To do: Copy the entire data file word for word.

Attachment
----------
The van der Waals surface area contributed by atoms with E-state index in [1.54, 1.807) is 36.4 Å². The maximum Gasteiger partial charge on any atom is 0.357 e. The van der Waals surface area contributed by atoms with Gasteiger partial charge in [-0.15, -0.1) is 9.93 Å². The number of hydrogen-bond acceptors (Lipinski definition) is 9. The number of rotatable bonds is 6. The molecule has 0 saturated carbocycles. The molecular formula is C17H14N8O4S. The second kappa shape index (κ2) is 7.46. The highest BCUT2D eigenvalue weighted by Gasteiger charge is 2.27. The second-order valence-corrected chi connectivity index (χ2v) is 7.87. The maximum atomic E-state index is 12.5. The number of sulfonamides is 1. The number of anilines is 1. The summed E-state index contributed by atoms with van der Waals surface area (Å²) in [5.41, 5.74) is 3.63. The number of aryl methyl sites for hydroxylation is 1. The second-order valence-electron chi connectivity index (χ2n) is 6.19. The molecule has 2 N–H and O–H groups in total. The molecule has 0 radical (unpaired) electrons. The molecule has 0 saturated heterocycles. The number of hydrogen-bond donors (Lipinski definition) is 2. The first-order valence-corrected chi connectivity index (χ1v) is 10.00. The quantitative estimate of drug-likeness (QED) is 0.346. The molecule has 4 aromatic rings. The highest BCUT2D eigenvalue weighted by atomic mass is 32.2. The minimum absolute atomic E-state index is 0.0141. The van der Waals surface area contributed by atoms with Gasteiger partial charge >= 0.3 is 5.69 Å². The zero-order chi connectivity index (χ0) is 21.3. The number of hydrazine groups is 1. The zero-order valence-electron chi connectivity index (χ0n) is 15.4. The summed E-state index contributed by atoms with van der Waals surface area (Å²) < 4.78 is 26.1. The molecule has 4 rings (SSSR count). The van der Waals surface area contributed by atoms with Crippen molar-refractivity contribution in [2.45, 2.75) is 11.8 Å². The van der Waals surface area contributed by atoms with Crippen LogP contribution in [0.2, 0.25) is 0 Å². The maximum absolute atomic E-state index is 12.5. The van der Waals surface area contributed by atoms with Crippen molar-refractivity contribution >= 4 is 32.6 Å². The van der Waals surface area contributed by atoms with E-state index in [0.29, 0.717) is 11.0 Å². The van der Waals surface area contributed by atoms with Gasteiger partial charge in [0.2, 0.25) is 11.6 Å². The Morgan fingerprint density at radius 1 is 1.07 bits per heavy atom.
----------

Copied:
The van der Waals surface area contributed by atoms with E-state index in [1.54, 1.807) is 36.4 Å². The maximum Gasteiger partial charge on any atom is 0.357 e. The van der Waals surface area contributed by atoms with Gasteiger partial charge in [-0.15, -0.1) is 9.93 Å². The number of hydrogen-bond acceptors (Lipinski definition) is 9. The number of rotatable bonds is 6. The molecule has 0 saturated carbocycles. The molecular formula is C17H14N8O4S. The second kappa shape index (κ2) is 7.46. The highest BCUT2D eigenvalue weighted by Gasteiger charge is 2.27. The second-order valence-corrected chi connectivity index (χ2v) is 7.87. The maximum atomic E-state index is 12.5. The number of sulfonamides is 1. The number of anilines is 1. The summed E-state index contributed by atoms with van der Waals surface area (Å²) in [5.41, 5.74) is 3.63. The number of aryl methyl sites for hydroxylation is 1. The second-order valence-electron chi connectivity index (χ2n) is 6.19. The molecule has 2 N–H and O–H groups in total. The molecule has 0 radical (unpaired) electrons. The molecule has 0 saturated heterocycles. The number of hydrogen-bond donors (Lipinski definition) is 2. The first-order valence-corrected chi connectivity index (χ1v) is 10.00. The quantitative estimate of drug-likeness (QED) is 0.346. The molecule has 4 aromatic rings. The highest BCUT2D eigenvalue weighted by atomic mass is 32.2. The minimum absolute atomic E-state index is 0.0141. The van der Waals surface area contributed by atoms with Gasteiger partial charge >= 0.3 is 5.69 Å². The zero-order chi connectivity index (χ0) is 21.3. The number of hydrazine groups is 1. The zero-order valence-electron chi connectivity index (χ0n) is 15.4. The summed E-state index contributed by atoms with van der Waals surface area (Å²) < 4.78 is 26.1. The molecule has 4 rings (SSSR count). The van der Waals surface area contributed by atoms with Crippen molar-refractivity contribution in [2.45, 2.75) is 11.8 Å². The van der Waals surface area contributed by atoms with Crippen LogP contribution in [0.2, 0.25) is 0 Å². The maximum absolute atomic E-state index is 12.5. The van der Waals surface area contributed by atoms with Crippen molar-refractivity contribution >= 4 is 32.6 Å². The van der Waals surface area contributed by atoms with E-state index in [0.29, 0.717) is 11.0 Å². The van der Waals surface area contributed by atoms with Gasteiger partial charge in [0.2, 0.25) is 11.6 Å². The Morgan fingerprint density at radius 1 is 1.07 bits per heavy atom.